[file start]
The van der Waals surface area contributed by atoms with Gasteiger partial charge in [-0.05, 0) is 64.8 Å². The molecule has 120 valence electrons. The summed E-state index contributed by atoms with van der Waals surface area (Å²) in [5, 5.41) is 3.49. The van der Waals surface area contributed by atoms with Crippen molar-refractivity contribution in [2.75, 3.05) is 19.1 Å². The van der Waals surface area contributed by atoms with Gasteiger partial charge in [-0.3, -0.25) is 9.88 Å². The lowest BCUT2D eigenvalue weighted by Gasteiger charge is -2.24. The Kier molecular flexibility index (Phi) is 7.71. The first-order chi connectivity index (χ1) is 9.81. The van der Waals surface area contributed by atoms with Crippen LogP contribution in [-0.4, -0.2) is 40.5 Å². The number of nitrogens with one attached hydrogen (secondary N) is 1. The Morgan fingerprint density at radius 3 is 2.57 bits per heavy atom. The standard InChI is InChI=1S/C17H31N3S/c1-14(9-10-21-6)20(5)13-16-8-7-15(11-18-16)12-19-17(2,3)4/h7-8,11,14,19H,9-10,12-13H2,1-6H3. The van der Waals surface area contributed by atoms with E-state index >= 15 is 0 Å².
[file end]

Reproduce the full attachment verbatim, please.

The van der Waals surface area contributed by atoms with Gasteiger partial charge in [-0.05, 0) is 64.8 Å². The molecule has 120 valence electrons. The summed E-state index contributed by atoms with van der Waals surface area (Å²) in [5, 5.41) is 3.49. The van der Waals surface area contributed by atoms with Crippen molar-refractivity contribution in [2.75, 3.05) is 19.1 Å². The van der Waals surface area contributed by atoms with Gasteiger partial charge in [-0.3, -0.25) is 9.88 Å². The lowest BCUT2D eigenvalue weighted by Gasteiger charge is -2.24. The Kier molecular flexibility index (Phi) is 7.71. The first-order chi connectivity index (χ1) is 9.81. The van der Waals surface area contributed by atoms with Crippen LogP contribution in [-0.4, -0.2) is 40.5 Å². The number of nitrogens with one attached hydrogen (secondary N) is 1. The Morgan fingerprint density at radius 3 is 2.57 bits per heavy atom. The standard InChI is InChI=1S/C17H31N3S/c1-14(9-10-21-6)20(5)13-16-8-7-15(11-18-16)12-19-17(2,3)4/h7-8,11,14,19H,9-10,12-13H2,1-6H3. The van der Waals surface area contributed by atoms with E-state index >= 15 is 0 Å².